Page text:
Robinhood Markets is the company behind the Robinhood investment platform. Robinhood is particularly popular with the younger generation and has received praise for its efforts to “democratize finance”. Thanks to his app, many who had never invested in stocks before are now actively doing so. When you consider that the stock market is still one of the best wealth generators for the common man, that’s not a bad thing.
That said, Robinhood investors aren’t perfect, and while the list of the company’s 100 most popular stocks on the platform has some excellent selections, others aren’t that great. Here are two popular Robinhood stocks that I wouldn’t buy with free money: Okcugen (NASDAQ: OCGN) and Inovio Pharmaceuticals (NASDAQ: INO).
Ocugen – a clinical stage biotech company that currently has no commercialized products – is playing in the coronavirus vaccine market. It’s not necessarily a losing strategy, especially for a company this size; The current market capitalization is only $ 1.45 billion. There is still some blank space in the COVID-19 vaccine market, particularly in developing countries and with the advent of newer varieties of the disease.
If Ocugen receives the Emergency Use Authorization (EUA) from the US Food and Drug Administration for his candidate and even generates $ 1 billion in sales, it would be a big win for the company. However, there are a few important points to keep in mind. First, the company signed an agreement to jointly develop and commercialize its candidate Covaxin with India-based Bharat Biotech. While Ocugen will hold the commercial rights to the vaccine in the US and Canada (pending approval), it will retain only 45% of Covaxin’s profits in those countries.
Second, the prospects of an early EUA in the US for Covaxin are as good as gone. As recommended by the FDA, Ocugen is now likely to file a biologics application that will take several months longer to review than an EUA. Third, Covaxin’s ability to gain market share in this competitive environment is dubious. In a Phase 3 clinical study conducted in India with 25,798 participants, the vaccine candidate was found to be 77.8% effective against COVID-19. Its effectiveness against the rapidly spreading delta variant was 65.2%.
In the meantime they are from. developed vaccines Pfizer, Modern, and Novavax have all shown an overall effectiveness of 90% or greater. Could Covaxin’s overall effectiveness be at least partially less because the late-stage study was conducted in India, where the Delta variant originated? Maybe, but other vaccines including that of. displaced Johnson & Johnson, have also shown potency against this variant. Put all of this together and add the usual risks Biotech companies (including potential unforeseen clinical and regulatory setbacks), Ocugen seems far too risky to invest in right now.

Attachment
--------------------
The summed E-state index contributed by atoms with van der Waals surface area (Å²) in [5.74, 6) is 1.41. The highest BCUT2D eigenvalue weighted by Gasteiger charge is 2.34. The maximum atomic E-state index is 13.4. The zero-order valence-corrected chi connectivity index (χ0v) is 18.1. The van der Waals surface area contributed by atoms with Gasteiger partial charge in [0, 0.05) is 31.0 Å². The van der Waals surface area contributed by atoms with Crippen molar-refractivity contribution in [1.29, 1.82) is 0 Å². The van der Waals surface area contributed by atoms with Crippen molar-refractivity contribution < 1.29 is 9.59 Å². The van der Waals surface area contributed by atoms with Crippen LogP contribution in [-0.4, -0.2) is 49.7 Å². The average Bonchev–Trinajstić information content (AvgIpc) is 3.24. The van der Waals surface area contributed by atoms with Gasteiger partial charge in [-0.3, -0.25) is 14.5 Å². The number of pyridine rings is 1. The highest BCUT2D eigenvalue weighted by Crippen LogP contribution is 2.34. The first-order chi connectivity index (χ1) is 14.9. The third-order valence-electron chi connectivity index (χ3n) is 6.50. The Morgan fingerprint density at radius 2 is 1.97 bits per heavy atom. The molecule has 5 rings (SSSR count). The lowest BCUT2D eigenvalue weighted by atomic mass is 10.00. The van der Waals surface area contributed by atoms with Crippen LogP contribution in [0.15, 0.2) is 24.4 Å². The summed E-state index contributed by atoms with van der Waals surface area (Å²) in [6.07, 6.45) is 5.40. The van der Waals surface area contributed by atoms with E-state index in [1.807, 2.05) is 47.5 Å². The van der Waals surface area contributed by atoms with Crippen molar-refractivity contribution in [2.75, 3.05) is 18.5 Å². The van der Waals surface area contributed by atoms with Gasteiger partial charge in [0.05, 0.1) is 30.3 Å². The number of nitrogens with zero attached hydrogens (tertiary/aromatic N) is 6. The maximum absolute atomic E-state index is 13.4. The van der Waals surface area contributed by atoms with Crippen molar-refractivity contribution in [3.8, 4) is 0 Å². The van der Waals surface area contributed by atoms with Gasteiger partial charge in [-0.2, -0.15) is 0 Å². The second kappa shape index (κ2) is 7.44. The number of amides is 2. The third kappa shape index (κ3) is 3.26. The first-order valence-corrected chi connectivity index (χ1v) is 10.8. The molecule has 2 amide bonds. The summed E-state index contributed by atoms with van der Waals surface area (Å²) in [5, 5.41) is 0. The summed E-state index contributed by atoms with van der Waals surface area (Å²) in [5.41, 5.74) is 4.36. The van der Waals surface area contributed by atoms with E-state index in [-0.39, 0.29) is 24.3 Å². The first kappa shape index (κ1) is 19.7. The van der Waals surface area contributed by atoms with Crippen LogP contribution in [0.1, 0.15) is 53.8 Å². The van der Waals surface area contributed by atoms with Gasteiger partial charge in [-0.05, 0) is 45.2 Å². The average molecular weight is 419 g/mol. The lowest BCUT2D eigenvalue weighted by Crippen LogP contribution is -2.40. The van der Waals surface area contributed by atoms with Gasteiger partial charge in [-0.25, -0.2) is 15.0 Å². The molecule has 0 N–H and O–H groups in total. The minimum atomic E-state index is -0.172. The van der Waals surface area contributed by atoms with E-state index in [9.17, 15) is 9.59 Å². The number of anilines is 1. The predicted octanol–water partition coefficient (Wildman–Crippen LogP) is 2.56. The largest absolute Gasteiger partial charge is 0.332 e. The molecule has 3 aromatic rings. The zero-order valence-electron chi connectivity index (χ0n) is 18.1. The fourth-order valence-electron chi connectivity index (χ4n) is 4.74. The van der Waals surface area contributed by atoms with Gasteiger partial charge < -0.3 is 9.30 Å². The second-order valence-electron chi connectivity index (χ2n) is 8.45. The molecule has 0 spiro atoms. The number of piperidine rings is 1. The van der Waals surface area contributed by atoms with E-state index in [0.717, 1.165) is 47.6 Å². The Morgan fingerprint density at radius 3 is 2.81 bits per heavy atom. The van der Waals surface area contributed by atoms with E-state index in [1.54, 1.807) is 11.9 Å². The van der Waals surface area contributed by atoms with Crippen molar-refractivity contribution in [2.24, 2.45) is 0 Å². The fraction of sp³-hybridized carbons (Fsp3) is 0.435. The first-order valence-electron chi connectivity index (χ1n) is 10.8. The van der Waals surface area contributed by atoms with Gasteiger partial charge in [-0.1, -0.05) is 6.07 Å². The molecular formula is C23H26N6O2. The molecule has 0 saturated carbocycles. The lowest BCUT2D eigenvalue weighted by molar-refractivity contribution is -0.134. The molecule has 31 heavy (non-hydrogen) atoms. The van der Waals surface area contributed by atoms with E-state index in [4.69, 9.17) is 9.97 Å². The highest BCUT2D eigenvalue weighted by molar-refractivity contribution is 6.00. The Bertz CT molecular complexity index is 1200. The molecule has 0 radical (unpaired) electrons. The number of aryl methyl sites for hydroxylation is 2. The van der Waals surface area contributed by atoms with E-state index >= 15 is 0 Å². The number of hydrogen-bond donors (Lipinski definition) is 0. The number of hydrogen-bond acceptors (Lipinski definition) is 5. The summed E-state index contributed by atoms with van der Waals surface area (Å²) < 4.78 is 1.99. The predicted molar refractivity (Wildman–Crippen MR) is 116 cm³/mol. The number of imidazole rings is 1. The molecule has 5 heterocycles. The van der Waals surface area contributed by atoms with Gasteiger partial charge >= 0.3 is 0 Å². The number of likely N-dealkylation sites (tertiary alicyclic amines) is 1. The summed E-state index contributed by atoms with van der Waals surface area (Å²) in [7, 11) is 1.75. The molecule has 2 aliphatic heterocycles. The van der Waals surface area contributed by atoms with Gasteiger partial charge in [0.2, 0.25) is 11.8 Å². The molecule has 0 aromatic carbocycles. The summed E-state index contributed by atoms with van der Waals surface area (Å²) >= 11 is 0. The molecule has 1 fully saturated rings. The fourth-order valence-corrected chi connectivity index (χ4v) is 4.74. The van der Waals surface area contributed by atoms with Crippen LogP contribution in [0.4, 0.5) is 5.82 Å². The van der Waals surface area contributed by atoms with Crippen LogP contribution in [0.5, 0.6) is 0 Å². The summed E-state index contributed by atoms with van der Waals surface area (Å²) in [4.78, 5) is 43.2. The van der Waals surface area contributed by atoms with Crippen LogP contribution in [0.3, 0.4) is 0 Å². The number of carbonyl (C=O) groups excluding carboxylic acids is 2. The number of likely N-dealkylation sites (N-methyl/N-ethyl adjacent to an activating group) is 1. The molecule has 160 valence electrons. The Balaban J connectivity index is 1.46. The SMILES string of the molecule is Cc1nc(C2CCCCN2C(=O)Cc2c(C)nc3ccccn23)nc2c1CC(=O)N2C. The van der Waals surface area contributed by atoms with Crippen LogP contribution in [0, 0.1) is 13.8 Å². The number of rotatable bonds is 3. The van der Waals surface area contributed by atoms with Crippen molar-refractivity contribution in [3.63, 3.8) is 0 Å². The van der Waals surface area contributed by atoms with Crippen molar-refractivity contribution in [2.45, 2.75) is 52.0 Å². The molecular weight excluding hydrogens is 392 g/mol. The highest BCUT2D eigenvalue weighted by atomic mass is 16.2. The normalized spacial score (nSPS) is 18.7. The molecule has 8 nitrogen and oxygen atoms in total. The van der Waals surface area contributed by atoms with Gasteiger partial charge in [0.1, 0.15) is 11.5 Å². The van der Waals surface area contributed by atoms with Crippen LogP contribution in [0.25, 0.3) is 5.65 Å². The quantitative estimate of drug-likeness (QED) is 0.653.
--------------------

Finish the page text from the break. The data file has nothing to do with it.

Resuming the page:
2. Inovio Pharmaceuticals
Inovio Pharmaceuticals also hopes to enter the COVID-19 market with its candidate INO-4800. However, the biotech’s prospects are even worse than Ocugen’s. Inovio faces at least two major challenges. First, the company is unable to conduct a Phase 3 clinical trial in the US because regulators have raised concerns about the proprietary device it uses to deliver its Cellectra 2000 vaccine.
Second, the US government withdrew funding for the Phase 3 portion of its Phase 2/3 study for INO-4800. As a clinical-stage biotech, Inovio is not generating product sales, and while it received grants last year to support its coronavirus-related efforts, the company will have a hard time getting additional ones with several vaccines that are now widely available Gaining third-party funding. Party grants.
So is the INO-4800 destined to stay in Inovio’s late-stage pipeline forever? Not necessarily. The company plans to conduct a phase 3 clinical trial in Asia and South America in collaboration with Advaccine Biopharmaceuticals Suzhou. The trial, due to start before the end of summer, will test the safety and effectiveness of two doses of the vaccine candidate given one month apart. In theory, Inovio could also make decent sales on INO-4800 given the advent of newer variants of the virus. However, until the phase 3 study is completed, it is impossible to predict how much the coronavirus vaccine market will still be able to gain.
Time isn’t on Inovio’s side, and betting that the company’s master plan comes true seems speculative. In short, it would be best to stay away from this company – at least for now.
This article represents the opinion of the author who may disagree with the “official” referral position of a premium advisory service from the Motley Fool. We are colorful! Questioning an investment thesis – even one of our own – helps us all think critically about investing and make decisions that will help us get smarter, happier, and richer.